That is unlikely — at least not until after the October 2025 election. Tanzania, after all, did not join the ill-fated EACRF mission.

A lot would then rest on the US position. The US has flip-flopped on the eastern DRC conflict, bouncing between criticising Rwanda for alleged support of the M23, scolding Kinshasa for aggravation, and playing mediator.

In recent weeks, though, it has cosied up to Tshisekedi, and even briefly whitewashed the FDLR, calling it simply a “negative force,” a move from its previous categorization of it as a terrorist organisation, which seemed to sweep its genocide credentials under the carpet.

Scrambling to stem the shock, the US representative at the United Nations in New York, quickly put the FDLR back into the “terrorist organisation” box.

Regional analysts in East Africa, and many people in Rwanda, think Washington’s posture in DRC is driven by the need to get a slice of its vast precious mineral resources.

They specifically point to the heavily US-backed Lobito Corridor, a 1,344-kilometre railway project linking the Angolan port of Lobito to DRC through Zambia, through several large mineral deposits.

It is also a foil to China’s Road and Belt and would checkmate rival Russia’s further advance towards Southern Africa through a Central African corridor.

Many opinion polls, most of them admittedly shabby, have former US President Donald Trump, who will be the Republican candidate, leading incumbent Democratic President Joe Biden. Trump is an admirer of Russian President Vladimir Putin and will dismantle many of Biden’s sanctions against Russia, imposed after it invaded Ukraine two years ago. He is unlikely to put a premium on the Lobito Corridor, as Biden has.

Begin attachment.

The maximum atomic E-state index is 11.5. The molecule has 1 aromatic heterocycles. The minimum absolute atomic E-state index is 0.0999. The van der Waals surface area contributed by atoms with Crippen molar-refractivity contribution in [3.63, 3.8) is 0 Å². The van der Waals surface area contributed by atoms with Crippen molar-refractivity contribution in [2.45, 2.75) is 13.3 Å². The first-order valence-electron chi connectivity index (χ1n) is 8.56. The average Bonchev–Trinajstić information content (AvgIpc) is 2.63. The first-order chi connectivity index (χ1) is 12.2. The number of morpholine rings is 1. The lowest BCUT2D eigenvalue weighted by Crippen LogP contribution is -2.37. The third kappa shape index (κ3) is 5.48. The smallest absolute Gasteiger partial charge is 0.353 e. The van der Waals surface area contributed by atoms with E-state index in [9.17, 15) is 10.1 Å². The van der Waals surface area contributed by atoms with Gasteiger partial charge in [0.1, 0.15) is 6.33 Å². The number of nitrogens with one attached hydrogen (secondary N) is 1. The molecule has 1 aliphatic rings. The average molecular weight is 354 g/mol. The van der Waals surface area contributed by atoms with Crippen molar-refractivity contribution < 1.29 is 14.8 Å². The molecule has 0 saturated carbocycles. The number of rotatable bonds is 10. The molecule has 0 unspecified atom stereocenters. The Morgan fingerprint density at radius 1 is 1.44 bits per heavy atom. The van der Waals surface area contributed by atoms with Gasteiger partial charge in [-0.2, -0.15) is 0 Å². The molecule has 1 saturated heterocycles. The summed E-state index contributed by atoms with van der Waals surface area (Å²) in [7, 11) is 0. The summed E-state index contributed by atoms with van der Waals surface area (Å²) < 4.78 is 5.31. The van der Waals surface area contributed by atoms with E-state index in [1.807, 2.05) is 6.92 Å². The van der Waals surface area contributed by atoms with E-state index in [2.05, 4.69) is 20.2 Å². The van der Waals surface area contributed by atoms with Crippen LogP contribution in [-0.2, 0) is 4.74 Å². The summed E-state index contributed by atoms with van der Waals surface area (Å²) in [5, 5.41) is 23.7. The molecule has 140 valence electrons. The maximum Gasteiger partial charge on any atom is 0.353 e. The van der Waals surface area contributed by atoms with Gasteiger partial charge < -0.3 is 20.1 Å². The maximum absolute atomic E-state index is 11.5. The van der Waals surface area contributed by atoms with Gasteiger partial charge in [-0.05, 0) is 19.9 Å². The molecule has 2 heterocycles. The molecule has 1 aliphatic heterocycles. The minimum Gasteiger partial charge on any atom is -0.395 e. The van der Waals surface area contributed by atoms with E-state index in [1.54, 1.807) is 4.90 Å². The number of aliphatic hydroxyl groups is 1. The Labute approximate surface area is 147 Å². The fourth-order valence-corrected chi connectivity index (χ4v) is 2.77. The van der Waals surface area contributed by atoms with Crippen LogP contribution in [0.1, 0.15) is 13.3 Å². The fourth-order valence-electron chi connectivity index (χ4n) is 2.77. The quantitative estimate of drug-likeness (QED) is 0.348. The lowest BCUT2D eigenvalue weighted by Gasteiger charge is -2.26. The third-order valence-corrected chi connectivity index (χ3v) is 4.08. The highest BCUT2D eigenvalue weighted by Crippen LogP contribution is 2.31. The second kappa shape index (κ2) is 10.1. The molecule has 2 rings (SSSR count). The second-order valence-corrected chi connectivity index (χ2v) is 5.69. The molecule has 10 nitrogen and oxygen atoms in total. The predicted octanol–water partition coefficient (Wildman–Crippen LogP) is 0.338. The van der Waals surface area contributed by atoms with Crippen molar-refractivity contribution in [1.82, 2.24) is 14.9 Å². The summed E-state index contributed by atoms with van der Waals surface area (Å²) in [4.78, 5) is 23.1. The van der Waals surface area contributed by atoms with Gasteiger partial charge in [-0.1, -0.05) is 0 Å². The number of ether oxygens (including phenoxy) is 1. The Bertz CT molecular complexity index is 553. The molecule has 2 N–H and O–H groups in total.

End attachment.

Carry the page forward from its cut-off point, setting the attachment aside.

But, most of all, Trump, wearing his racist cap, didn’t—and won’t—give a hoot about Africa, and will not lose sleep over the DRC.

With the ANC humiliated at the polls and Biden defeated, the geopolitical dynamics that Tshisekedi has exploited against both M23 and Rwanda could disappear. He could be on the run. M23 would get a leg up and, if took most of eastern DRC, it could well finally seek autonomy.

Or Biden could win, as the more thoughtful American pollsters and commentators predict. And the ANC could lose.

Charles Onyango-Obbo is a journalist, writer, and curator of the “Wall of Great Africans”. Twitter@cobbo3

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Strengthening the state in Somalia, By Chris Oberlack

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In Somalia, the decade-long partnership between the government, the World Bank, and the UN demonstrates how collaboration between humanitarian and development actors is critical to state-building and delivering tangible support to citizens.